Climate Change refers to any change in climate over time, whether due to natural variability or as a result of human activity. This usage differs from that in the United Nations Framework Convention on Climate Change, which defines "climate change" as: 'change in climate which is attributed directly or indirectly to human activity that alters the composition of the global atmosphere and which is in addition to natural variability observed over comparable time periods". In Bangladesh there are four prominent climatic seasons, namely, winter (Dec.-Feb.), pre-monsoon (March-May), monsoon (June-Sep.) and post-monsoon (Oct.-Nov.). The monsoon has its onset during the first week of June and in the first week of October. However, the onset and withdrawal dates vary from year to year.
Bangladesh has a tropical monsoon type climate, with a hot and rainy summer and a pronounced dry season in the cooler months. January is the coolest month of the year, with the temperature ranging 13.5°C to 26.5°C, and April the warmest month, with the temperature ranging 33°C and 36°C. In rare cases the temperature goes down less than 50°C but never touches freezing point. It is evident that, our region has been getting warmer. According to the climatic situation, Bangladesh may be divided into following climatic sub-regions: a) South-eastern zone, b) North-eastern zone, c) Northern part of the northern region, d) North-western zone, e) Western zone, f) South-western zone, and f) South-central zone.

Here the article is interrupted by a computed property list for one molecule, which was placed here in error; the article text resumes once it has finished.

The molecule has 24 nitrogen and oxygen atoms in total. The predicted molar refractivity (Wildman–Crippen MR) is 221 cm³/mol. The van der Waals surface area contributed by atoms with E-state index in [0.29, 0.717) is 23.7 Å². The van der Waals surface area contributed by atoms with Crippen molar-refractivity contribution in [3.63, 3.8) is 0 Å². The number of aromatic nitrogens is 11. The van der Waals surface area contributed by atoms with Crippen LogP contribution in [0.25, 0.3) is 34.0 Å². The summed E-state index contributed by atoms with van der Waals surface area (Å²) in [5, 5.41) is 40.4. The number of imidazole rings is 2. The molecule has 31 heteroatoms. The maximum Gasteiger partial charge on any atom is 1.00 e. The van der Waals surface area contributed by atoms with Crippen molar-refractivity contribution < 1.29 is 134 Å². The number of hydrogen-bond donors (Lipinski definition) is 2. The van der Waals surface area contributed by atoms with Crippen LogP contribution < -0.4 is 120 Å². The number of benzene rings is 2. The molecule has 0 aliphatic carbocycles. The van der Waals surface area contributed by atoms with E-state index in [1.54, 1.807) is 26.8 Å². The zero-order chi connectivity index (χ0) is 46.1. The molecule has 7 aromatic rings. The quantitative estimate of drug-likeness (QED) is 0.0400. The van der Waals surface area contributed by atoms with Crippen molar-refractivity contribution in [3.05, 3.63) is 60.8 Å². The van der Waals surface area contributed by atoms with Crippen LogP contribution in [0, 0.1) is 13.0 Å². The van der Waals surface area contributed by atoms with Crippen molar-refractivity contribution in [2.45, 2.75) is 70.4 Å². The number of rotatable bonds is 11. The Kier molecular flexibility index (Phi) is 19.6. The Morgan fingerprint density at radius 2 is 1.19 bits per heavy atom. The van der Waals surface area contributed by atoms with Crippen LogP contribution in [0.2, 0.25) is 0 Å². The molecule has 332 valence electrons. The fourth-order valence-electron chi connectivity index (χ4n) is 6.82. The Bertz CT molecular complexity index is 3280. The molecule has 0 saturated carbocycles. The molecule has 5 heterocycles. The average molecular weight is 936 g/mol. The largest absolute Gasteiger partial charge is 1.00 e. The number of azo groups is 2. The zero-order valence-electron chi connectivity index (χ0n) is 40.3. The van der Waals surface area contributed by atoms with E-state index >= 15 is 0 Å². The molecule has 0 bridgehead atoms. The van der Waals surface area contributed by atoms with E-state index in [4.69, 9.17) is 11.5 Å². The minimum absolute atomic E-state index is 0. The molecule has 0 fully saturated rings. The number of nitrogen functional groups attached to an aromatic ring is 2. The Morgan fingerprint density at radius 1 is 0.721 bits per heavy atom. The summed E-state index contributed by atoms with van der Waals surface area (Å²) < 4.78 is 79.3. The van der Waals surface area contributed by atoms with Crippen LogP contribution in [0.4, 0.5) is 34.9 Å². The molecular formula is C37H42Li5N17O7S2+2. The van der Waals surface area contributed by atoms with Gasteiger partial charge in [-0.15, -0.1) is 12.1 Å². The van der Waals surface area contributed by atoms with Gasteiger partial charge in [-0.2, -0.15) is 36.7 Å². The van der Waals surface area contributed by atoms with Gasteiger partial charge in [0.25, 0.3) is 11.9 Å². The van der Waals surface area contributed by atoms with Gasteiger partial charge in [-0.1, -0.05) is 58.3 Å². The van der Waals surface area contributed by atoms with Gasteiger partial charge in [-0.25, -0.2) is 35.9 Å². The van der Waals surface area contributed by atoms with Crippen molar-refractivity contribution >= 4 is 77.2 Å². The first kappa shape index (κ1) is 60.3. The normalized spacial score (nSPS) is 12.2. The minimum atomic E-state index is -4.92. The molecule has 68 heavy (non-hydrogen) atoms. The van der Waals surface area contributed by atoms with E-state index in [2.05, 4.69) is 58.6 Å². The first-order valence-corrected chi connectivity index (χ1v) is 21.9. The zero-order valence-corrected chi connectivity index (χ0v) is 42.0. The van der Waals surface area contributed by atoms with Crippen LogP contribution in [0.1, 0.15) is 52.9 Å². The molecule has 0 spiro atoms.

POLITICAL ECOLOGY OF SEA-LEVEL RISING: Sea-level rise potentially impacts human populations (those living in coastal regions and on islands) and the natural environment marine ecosystems). Two main factors contributed to observe sea level rise. The first is thermal expansion: as ocean water warms, it expands. The second is from the contribution of land-based ice due to increased melting. The major store of water on land is found in glaciers and ice sheets.